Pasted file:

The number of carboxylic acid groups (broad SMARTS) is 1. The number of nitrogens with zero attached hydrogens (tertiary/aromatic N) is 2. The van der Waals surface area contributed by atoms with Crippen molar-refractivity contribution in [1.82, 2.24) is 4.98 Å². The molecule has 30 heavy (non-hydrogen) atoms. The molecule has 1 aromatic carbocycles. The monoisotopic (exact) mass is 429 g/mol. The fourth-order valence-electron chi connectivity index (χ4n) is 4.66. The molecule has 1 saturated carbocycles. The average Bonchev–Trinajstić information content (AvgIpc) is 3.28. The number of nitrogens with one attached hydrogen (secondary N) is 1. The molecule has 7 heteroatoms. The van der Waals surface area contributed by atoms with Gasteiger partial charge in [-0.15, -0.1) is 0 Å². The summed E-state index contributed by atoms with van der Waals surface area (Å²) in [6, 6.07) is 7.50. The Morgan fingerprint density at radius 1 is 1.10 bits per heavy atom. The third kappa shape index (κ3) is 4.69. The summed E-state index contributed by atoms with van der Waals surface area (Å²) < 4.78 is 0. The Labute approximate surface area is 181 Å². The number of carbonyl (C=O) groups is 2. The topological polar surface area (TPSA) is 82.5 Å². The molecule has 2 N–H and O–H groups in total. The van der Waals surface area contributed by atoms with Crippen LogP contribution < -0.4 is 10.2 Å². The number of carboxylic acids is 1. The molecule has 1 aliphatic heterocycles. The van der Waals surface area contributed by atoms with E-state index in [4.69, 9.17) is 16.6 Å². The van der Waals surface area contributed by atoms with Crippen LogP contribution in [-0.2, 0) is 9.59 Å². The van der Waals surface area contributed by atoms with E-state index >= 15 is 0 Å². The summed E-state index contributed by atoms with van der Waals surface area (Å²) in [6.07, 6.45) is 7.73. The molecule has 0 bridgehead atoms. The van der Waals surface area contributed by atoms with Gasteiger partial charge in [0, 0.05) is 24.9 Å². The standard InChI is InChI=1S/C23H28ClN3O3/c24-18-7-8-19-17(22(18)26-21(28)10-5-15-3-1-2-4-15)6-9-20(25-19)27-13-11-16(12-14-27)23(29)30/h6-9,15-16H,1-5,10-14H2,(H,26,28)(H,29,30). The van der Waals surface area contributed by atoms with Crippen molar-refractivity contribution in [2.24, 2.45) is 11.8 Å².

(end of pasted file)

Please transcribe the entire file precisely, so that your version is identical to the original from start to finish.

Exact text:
The number of carboxylic acid groups (broad SMARTS) is 1. The number of nitrogens with zero attached hydrogens (tertiary/aromatic N) is 2. The van der Waals surface area contributed by atoms with Crippen molar-refractivity contribution in [1.82, 2.24) is 4.98 Å². The molecule has 30 heavy (non-hydrogen) atoms. The molecule has 1 aromatic carbocycles. The monoisotopic (exact) mass is 429 g/mol. The fourth-order valence-electron chi connectivity index (χ4n) is 4.66. The molecule has 1 saturated carbocycles. The average Bonchev–Trinajstić information content (AvgIpc) is 3.28. The number of nitrogens with one attached hydrogen (secondary N) is 1. The molecule has 7 heteroatoms. The van der Waals surface area contributed by atoms with Gasteiger partial charge in [-0.15, -0.1) is 0 Å². The summed E-state index contributed by atoms with van der Waals surface area (Å²) in [6, 6.07) is 7.50. The Morgan fingerprint density at radius 1 is 1.10 bits per heavy atom. The third kappa shape index (κ3) is 4.69. The summed E-state index contributed by atoms with van der Waals surface area (Å²) < 4.78 is 0. The Labute approximate surface area is 181 Å². The number of carbonyl (C=O) groups is 2. The topological polar surface area (TPSA) is 82.5 Å². The molecule has 2 N–H and O–H groups in total. The van der Waals surface area contributed by atoms with Crippen LogP contribution < -0.4 is 10.2 Å². The number of carboxylic acids is 1. The molecule has 1 aliphatic heterocycles. The van der Waals surface area contributed by atoms with E-state index in [4.69, 9.17) is 16.6 Å². The van der Waals surface area contributed by atoms with Crippen LogP contribution in [-0.2, 0) is 9.59 Å². The van der Waals surface area contributed by atoms with E-state index >= 15 is 0 Å². The summed E-state index contributed by atoms with van der Waals surface area (Å²) in [6.07, 6.45) is 7.73. The molecule has 0 bridgehead atoms. The van der Waals surface area contributed by atoms with Gasteiger partial charge in [0, 0.05) is 24.9 Å². The standard InChI is InChI=1S/C23H28ClN3O3/c24-18-7-8-19-17(22(18)26-21(28)10-5-15-3-1-2-4-15)6-9-20(25-19)27-13-11-16(12-14-27)23(29)30/h6-9,15-16H,1-5,10-14H2,(H,26,28)(H,29,30). The van der Waals surface area contributed by atoms with Crippen molar-refractivity contribution in [2.24, 2.45) is 11.8 Å².